Connectivity and exploitation of Acanthurus triostegus and Acanthurus leucosternon in the Indian Ocean: Application of genetics and single stock assessment to aid coral reef management

Extrinsic/abiotic and intrinsic/biotic factors can influence the connectivity and exploitation of reef fish. Coral reef fish from the genus Acanthurus have evolved different life history characteristics that can affect their connectivity and exploitation. The aim of this thesis is to explore the population genetic structure and growth parameters of Acanthurus triostegus and Acanthurus leucosternon in the Indian Ocean, to determine the influence of biotic and abiotic factors on the connectivity and exploitation of coral reef species. First, a 491bp fragment of cytochrome b and microsatellite loci was used to show that the long pelagic larval duration of acanthurids can confer widespread genetic connectivity to A. leucosternon in the Eastern Africa region. Although the global AMOVA (Analysis of Molecular Variance) involving all A. leucosternon Eastern African population is significant, the hierarchical AMOVA and STRUCTURE does not show any genetic breaks consistent with known Eastern African oceanographic and biogeographical barriers to dispersal. Second, a mitochondrial DNA fragment spanning the ATPase8 and ATPase6 gene regions is used to demonstrate that the genetic differentiation of A. triostegus is correlated with geographic distance throughout the Indo-Pacific. In addition, this study shows that populations of A. triostegus are significantly differentiated in the Indian Ocean (Western Indian Ocean and East Indian Ocean), but not in the Pacific Ocean (West, Central, and East Pacific).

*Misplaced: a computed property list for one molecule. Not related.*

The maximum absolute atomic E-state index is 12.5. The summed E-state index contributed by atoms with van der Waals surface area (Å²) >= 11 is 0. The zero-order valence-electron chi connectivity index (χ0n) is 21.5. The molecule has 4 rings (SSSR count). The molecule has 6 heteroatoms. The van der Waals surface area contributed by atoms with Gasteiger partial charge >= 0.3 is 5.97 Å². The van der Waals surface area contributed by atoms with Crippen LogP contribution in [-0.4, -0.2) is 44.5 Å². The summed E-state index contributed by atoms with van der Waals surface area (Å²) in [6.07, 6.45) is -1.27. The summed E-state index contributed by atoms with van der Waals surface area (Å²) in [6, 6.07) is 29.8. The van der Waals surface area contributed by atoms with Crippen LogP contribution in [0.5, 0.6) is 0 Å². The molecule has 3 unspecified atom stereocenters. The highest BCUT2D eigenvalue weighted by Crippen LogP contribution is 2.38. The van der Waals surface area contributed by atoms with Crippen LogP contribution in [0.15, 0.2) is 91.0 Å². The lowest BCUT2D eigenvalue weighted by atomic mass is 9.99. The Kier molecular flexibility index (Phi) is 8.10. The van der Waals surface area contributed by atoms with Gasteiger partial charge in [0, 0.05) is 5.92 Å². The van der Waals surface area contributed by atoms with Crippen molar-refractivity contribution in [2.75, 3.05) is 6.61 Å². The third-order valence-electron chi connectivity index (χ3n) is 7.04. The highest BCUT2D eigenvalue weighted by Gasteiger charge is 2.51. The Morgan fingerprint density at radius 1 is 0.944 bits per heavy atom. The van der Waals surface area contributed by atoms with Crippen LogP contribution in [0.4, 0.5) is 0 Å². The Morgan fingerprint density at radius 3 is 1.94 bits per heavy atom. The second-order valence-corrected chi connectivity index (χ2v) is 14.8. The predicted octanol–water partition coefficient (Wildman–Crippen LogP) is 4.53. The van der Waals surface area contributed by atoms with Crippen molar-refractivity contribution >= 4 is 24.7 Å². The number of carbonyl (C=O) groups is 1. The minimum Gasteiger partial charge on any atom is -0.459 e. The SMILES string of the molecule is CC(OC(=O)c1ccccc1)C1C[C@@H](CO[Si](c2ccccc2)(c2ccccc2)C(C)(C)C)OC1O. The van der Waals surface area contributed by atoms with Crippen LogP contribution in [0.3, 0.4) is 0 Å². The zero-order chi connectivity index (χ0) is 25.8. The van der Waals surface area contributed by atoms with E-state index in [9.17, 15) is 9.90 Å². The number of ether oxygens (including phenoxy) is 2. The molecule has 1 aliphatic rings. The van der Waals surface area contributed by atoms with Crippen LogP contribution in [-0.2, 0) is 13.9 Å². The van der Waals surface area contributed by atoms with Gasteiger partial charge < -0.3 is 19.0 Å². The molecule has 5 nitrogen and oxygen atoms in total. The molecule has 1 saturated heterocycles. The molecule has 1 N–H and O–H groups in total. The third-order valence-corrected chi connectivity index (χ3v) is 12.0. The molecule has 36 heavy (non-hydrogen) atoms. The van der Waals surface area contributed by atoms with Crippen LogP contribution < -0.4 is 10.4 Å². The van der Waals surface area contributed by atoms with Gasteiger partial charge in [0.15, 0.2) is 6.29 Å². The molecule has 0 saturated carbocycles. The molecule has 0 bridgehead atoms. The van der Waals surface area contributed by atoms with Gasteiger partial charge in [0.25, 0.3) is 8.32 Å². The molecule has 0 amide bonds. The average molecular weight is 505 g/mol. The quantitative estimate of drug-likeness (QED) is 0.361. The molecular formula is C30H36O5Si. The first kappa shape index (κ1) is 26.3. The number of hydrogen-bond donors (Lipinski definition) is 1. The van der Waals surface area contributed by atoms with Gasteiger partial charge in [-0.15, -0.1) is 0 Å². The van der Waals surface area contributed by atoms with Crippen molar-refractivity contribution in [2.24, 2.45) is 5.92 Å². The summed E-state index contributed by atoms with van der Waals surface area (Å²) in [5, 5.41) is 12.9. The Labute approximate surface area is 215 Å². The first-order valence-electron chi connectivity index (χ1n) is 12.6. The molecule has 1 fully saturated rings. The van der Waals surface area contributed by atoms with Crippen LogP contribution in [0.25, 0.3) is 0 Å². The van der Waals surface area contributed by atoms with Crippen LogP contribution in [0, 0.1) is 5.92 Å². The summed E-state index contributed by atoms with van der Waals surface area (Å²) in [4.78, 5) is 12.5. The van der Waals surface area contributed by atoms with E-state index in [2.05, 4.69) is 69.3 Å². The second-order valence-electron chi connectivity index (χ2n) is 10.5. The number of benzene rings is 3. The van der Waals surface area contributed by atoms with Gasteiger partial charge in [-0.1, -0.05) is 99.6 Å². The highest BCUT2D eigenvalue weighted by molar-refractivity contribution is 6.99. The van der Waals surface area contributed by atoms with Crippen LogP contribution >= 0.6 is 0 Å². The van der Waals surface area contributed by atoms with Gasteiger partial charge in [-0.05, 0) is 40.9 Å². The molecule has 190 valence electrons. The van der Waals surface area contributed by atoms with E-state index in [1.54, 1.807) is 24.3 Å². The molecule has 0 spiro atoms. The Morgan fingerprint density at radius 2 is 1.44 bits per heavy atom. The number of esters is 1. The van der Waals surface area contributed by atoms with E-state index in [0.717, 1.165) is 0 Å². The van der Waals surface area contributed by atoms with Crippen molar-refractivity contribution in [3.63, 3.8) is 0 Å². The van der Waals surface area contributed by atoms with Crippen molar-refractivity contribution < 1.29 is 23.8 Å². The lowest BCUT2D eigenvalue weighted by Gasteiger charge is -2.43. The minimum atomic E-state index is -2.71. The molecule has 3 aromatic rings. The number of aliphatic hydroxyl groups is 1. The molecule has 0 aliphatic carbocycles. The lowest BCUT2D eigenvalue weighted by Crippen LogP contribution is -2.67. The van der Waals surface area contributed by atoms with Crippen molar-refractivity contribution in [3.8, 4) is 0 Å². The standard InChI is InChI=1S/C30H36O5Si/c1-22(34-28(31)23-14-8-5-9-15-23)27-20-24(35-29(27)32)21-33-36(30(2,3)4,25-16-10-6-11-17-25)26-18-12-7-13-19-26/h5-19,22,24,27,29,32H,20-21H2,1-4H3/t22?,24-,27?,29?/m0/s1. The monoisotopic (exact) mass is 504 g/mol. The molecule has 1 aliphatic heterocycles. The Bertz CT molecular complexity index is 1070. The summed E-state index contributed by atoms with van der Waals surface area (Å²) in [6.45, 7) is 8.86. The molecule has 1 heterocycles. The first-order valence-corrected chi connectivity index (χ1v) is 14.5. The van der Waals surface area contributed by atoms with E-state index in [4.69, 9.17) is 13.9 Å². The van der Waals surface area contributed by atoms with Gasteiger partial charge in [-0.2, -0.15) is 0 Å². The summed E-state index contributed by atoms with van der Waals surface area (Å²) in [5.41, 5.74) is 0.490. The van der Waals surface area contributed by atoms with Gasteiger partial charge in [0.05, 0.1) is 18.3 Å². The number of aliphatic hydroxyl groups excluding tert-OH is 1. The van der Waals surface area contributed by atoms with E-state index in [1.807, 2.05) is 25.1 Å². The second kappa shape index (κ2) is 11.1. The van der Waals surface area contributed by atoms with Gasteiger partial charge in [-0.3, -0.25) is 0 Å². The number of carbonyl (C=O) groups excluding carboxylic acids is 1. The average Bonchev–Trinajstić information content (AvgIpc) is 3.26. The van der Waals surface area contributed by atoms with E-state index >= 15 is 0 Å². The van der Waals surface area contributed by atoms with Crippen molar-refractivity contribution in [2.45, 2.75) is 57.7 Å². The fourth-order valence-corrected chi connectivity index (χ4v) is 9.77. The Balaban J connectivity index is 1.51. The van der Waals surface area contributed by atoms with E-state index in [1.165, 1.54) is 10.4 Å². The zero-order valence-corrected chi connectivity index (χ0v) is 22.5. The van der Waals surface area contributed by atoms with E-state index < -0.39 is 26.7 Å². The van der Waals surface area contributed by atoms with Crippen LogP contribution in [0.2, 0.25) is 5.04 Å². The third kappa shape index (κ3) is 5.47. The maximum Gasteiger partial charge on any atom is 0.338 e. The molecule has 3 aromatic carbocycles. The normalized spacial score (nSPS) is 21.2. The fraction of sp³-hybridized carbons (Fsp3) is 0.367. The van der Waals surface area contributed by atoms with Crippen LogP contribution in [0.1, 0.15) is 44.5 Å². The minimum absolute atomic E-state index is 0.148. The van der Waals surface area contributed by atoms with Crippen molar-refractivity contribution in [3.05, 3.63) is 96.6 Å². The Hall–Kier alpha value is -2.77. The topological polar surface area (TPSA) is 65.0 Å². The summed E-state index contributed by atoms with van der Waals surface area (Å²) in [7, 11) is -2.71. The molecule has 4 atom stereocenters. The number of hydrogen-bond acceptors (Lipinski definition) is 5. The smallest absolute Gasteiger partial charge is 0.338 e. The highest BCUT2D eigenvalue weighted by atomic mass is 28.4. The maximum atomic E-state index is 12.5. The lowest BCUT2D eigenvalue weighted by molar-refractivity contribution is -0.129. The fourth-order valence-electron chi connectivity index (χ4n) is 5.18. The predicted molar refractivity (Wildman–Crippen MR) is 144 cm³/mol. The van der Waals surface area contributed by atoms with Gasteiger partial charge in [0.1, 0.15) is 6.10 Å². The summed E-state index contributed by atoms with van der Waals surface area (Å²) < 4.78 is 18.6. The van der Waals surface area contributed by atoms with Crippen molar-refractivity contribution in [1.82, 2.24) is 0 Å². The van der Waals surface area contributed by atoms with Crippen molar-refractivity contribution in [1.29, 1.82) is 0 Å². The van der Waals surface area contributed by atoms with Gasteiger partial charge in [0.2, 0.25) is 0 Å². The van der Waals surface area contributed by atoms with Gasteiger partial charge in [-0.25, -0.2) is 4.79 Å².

Third, using syntopic sampling of the spawning aggregating A. triostegus and monogamous pairing A. leucosternon this study determined the influence of mating behaviour on the connectivity of these two Acanthurus species. Contrary to expectations, DAPC (discriminant analysis of principal components), hierarchical AMOVA, and pairwise comparisons showed that the divergent mating behaviour does not lead to differences in the connectivity patterns of A. leucosternon and A. triostegus, but the two species experienced differences in their demographic history. A detailed analysis in BEAST (Bayesian Evolutionary analysis Sampling Trees) showed that A. leucosternon which is often restricted to coral reef habitats had a faster and more recent demographic expansion than the habitat generalist A. triostegus. Finally, the growth parameters and mortality of A. triostegus and A. leucosternon were estimated, to determine whether differences in mating behaviour can lead to differences in exploitation rate. Consistent with expectations, the length-based stock assessment showed that the A. triostegus, the species that often forms spawning aggregation has a higher exploitation rate than the monogamous pairing A. leucosternon, supporting previous studies indicating that spawning aggregation may increase the susceptibility of coral reef fish to fishing.